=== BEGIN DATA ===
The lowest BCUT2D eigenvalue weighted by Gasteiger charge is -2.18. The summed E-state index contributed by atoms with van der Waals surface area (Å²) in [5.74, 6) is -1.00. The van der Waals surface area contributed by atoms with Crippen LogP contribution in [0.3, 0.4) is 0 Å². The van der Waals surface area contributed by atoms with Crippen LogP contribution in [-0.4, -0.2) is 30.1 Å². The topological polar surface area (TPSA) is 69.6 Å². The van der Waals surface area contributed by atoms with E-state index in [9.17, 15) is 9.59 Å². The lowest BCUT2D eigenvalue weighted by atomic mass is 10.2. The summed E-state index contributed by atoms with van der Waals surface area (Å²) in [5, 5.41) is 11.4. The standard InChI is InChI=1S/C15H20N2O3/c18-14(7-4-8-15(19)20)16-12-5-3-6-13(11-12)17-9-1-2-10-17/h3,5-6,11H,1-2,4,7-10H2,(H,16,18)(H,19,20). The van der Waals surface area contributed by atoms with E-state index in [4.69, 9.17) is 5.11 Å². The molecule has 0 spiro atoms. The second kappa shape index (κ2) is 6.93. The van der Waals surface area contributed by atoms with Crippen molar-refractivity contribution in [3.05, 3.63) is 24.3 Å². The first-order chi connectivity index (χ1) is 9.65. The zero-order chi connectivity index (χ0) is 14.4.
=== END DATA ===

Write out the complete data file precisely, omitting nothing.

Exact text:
The lowest BCUT2D eigenvalue weighted by Gasteiger charge is -2.18. The summed E-state index contributed by atoms with van der Waals surface area (Å²) in [5.74, 6) is -1.00. The van der Waals surface area contributed by atoms with Crippen LogP contribution in [0.3, 0.4) is 0 Å². The van der Waals surface area contributed by atoms with Crippen LogP contribution in [-0.4, -0.2) is 30.1 Å². The topological polar surface area (TPSA) is 69.6 Å². The van der Waals surface area contributed by atoms with E-state index in [9.17, 15) is 9.59 Å². The lowest BCUT2D eigenvalue weighted by atomic mass is 10.2. The summed E-state index contributed by atoms with van der Waals surface area (Å²) in [5, 5.41) is 11.4. The standard InChI is InChI=1S/C15H20N2O3/c18-14(7-4-8-15(19)20)16-12-5-3-6-13(11-12)17-9-1-2-10-17/h3,5-6,11H,1-2,4,7-10H2,(H,16,18)(H,19,20). The van der Waals surface area contributed by atoms with E-state index in [4.69, 9.17) is 5.11 Å². The molecule has 0 spiro atoms. The second kappa shape index (κ2) is 6.93. The van der Waals surface area contributed by atoms with Crippen molar-refractivity contribution in [3.05, 3.63) is 24.3 Å². The first-order chi connectivity index (χ1) is 9.65. The zero-order chi connectivity index (χ0) is 14.4.